TeamViewer MSI package

That's it! You now have an MSI file that will install Avast unattended, which you can now assign as a software installation to Group Policy (see screenshots below). As a general principle for Group Policy MSI deployment, you should check the uninstall option, to make sure that your MSI file will uninstall on all machines, if you remove the GPO MSI package.

Note that if you are using a trial version of FastTrack Automation Studio, the package will only deploy to 5 computers, as this is what the trial edition allows - the rest will behave similar to launch conditions, where the setup exe is not executed.

Similar articles exist for TeamViewer, MalwareBytes, AVG and Microsoft Security Essentials (click the links to see documentation).

Install software through GPO

Setting uninstall option for software through GPO

Expanding the script

If you need to modify or expand the script generated by the wizard, you must check the "Create a new script using the above template" on the last page of the wizard and save it to the same folder as your Avast setup exe file. Once you have modified the script to your needs, you must use the "Compile to MSI" option in the top menu.

Creating MSI file from project

The MSI generation wizard will open, as shown below. Make sure that you check "Include additional files from my project folder inside the MSI file". When you get to the page to select additional files inside the MSI file, make sure to check your Avast setup exe file. If you checked "Remove other Anvi-Virus products before install" in the wizard, you must also check the "Defer installation" setting, because MSI files may be executed on some machines during uninstall (see next section).

Avast MSI installation properties


If you checked the "Remove other Anvi-Virus products before install" checkmark in the wizard, the script will automatically uninstall AVG, MalwareBytes, Sophos and Security Essentials before running a new installation. The was this works is that a script snippet is included in the generated script. It uses the command "UninstallProgram" for these four products, which extracts the uninstall string for the product and then additional unattended switches are appended to it. If you need to uninstall more products, you can use the UninstallProgram command (in a custom compilation as explained in the previous section), but you will need to Google unattended uninstall switches, if the program stops and ask for information during uninstall. The example below is for MalwareBytes, where three additional switches ensures that there is no user interface and no questions. If the product is not installed, UninstallProgram does nothing. You can specify the whole name from the Windows programs list, or a left part such as using just "AVG" to ensure that it catches both AVG 2013 and AVG 2014.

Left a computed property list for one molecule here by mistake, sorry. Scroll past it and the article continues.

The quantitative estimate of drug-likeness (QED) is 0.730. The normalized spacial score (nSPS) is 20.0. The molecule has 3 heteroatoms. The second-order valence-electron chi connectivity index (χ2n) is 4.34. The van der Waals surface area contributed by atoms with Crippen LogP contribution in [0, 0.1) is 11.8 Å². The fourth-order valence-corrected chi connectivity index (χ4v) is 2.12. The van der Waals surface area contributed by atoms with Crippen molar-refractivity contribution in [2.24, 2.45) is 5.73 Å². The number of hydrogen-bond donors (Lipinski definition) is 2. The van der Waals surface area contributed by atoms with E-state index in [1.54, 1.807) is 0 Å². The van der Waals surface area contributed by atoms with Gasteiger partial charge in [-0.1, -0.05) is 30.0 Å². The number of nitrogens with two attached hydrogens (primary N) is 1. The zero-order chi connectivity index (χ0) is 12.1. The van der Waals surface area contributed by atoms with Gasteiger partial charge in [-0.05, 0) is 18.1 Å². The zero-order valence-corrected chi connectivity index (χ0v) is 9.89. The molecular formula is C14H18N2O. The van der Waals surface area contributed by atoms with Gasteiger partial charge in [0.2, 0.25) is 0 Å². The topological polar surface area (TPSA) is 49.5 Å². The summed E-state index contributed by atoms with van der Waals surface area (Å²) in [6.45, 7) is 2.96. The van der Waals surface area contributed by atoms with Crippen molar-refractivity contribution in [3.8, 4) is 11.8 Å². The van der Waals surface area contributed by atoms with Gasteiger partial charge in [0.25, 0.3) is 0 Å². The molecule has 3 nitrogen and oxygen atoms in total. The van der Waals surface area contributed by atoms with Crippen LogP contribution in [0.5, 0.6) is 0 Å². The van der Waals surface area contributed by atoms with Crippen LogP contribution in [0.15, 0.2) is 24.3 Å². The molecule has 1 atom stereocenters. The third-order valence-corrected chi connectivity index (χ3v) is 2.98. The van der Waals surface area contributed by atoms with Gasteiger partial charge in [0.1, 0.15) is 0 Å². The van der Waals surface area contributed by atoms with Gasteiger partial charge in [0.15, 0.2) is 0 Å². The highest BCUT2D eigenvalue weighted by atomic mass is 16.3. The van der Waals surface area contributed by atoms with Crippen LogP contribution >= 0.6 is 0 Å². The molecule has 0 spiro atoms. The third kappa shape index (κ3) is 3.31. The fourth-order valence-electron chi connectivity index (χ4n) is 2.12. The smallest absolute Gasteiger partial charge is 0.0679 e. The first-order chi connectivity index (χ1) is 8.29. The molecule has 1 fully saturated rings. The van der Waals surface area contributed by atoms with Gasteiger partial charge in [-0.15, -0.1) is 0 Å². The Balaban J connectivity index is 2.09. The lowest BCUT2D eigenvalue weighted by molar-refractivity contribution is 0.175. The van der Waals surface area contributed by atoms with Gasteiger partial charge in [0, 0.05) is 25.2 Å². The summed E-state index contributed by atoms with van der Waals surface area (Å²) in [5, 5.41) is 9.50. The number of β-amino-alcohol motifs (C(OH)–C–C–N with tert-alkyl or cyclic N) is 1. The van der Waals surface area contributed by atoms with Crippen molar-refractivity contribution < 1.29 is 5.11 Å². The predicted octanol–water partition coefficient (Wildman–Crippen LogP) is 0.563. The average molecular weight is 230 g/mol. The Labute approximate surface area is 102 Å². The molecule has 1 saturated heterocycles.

If you need to uninstall Avast or Norton, you need to download uninstall utils from their web sites and include these in your custom compilation, as explained above. For most other Anti-Virus products, the method above using the UninstallProgram command is sufficient for a successful unattended uninstall.

Rating: 5 out of 5

"Use this as a replacement for VBScript and PowerShell"

"It's easy to include attractive GUI elements in FastTrack scripts, beyond the basic dialog boxes and text input that VBScript offers ... Another powerful feature is the ability to distribute scripts as Windows Installer (.msi) or standard .exe files. Although interesting in its own right, this ability results in a much more intriguing capability: to repackage -- or wrap -- software installers as .msi files without using snapshots. If you've ever created an .msi installer file from before-and-after system snapshots, for use with a software distribution system such as Group Policy or SCCM, then you know how hit-and-miss the results can be."

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Rating: 8 out of 10

"Faster than the rest"

"We found the FastTrack syntax to be more transparent and easier to learn than Microsoft's PowerShell – the editor in particular provided good support in this regard. the Script Editor offers a large number of options from the command set through to simple output of graphical elements, which cannot be achieved at all with PowerShell or other solutions or only with a significantly greater level of effort."

"Anyone wanting to tackle the many hurdles in everyday admin and especially anyone for whom logon scripts and client automation is a priority will benefit from the variety of functions offered by FastTrack."